Hitting a milestone of 50 years or older can spark renewed attention to personal health goals, along with the recognition that there’s much more to a healthy lifestyle than diet and exercise. What is (or is not) consumed, along with activity (or lack thereof) and how we practice a peaceful existence form the connections to our goal of achieving a healthy lifestyle balance.
Healthy lifestyle goals
The process of achieving and sustaining a healthy lifestyle is not a momentary goal but a continuous state of mind that we must practice. Normal weight and a strong body and mind help us to enjoy all that life has to offer. But where does one start? Think of it this way: Never start a diet to lose weight; start a nutrition, exercise, and mindfulness plan to gain a healthy lifestyle.
Healthy lifestyle actions
Research has shown that although nurses have knowledge regarding healthy lifestyle, knowledge doesn’t always translate into self-care. As a first step, set your healthy lifestyle goal(s) and consider these actions to include in your healthy lifestyle plan:
• Join Healthy Nurse, Healthy Nation™ (HNHN) Grand Challenge of 3.6 million RNs leading the nation’s journey to better health (www.healthy nursehealthynation.org, see The Healthy Nurse, Healthy Nation Grand Challenge).
• Set five goals adapted from the Nurses Living Fit™ research study:
Goal 1: Get 15,000 steps daily. Invest in a device that monitors your steps. Test yourself and see if this equation works for you: More steps = more activity; more activity = more energy!
Goal 2: Practice yoga weekly. If new to yoga, find a local yoga studio to learn the basics before joining yoga classes that don’t focus on variances in yoga practices for beginners.
Practice mindful food and drink consumption. Consume foods that are healthy and natural. Avoid foods that are processed, and high in salt, fat or sugar. Practice mindfulness of portion sizes; portion distortion = body distortion; big portions = big bodies. (See the portion distortion page on the National Heart, Lung, and Blood Institute website.)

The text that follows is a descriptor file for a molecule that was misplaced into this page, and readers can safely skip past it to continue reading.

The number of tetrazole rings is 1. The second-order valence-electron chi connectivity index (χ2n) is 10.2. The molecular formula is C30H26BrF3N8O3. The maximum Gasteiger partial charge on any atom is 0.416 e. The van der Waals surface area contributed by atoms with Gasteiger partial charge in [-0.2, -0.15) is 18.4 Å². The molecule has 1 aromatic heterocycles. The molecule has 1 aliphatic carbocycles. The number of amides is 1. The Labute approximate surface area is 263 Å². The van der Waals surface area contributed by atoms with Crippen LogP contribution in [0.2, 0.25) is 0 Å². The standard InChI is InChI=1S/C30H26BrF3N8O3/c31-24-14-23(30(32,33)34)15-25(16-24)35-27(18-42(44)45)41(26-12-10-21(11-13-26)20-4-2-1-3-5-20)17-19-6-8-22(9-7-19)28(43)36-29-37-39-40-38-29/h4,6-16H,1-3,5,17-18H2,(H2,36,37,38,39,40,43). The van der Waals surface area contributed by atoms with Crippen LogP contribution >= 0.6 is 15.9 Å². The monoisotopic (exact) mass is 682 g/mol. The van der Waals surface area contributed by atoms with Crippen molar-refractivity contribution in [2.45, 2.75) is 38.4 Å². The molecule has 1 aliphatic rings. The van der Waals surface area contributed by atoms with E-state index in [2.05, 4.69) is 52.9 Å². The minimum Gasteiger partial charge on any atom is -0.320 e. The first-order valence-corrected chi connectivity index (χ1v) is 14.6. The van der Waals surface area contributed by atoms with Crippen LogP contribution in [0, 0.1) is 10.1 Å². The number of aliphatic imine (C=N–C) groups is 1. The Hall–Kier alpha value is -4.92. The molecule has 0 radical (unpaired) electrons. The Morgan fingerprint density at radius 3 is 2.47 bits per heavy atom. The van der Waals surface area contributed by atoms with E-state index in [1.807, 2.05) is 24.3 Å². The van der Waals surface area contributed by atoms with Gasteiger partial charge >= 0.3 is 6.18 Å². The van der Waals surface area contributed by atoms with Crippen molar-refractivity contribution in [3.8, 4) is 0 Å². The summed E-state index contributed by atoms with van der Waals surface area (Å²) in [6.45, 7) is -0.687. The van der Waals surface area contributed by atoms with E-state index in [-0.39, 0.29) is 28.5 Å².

Goal 4: Drink water. Be mindful when you’re thirsty—your body is asking for water, not soda or juice. Don’t mistake thirst for hunger.
Goal 5: Be in bed at least 8 hours before you have to get up. Sleep matters. If you can’t sleep, meditate. Don’t make the mistake of thinking you’re hungry when you’re really just tired.
• Study meditation, relaxation, and stress management techniques. When you’re not sure where to begin, simply observe and catalog your life stressors. Instead of reacting to stressors, observe their frequency and effect on your body and mood. Trends may emerge over time and stress-related triggers may become more predictable. For those you can identify, evaluate how to best mitigate the stressors before they occur again.
• Evaluate workplace stress. Talk to a trusted mentor, review the literature, and study how to best manage stressors while practicing patience, civility, and compassion. Talk with your nursing leaders, human resource professionals, and fellow nurses about how to implement best practices for a healthy work environment in your setting. The literature is rich in improvement opportunities for stress management, healthy workplace foods/nutrition programs, exercise options, healthy lifestyle coaching, and health related events for both employees and the community.
Nurses working together for positive change can lead the way, one nurse at a time, for healthy nurses and a healthy nation! Ideally, you, your nursing career, the profession, and your patients will benefit when you meet healthy lifestyle goals.
Karen Gabel Speroni is an independent nursing research scientist consultant and a consultant and educator for ANA Nursing Knowledge Center.
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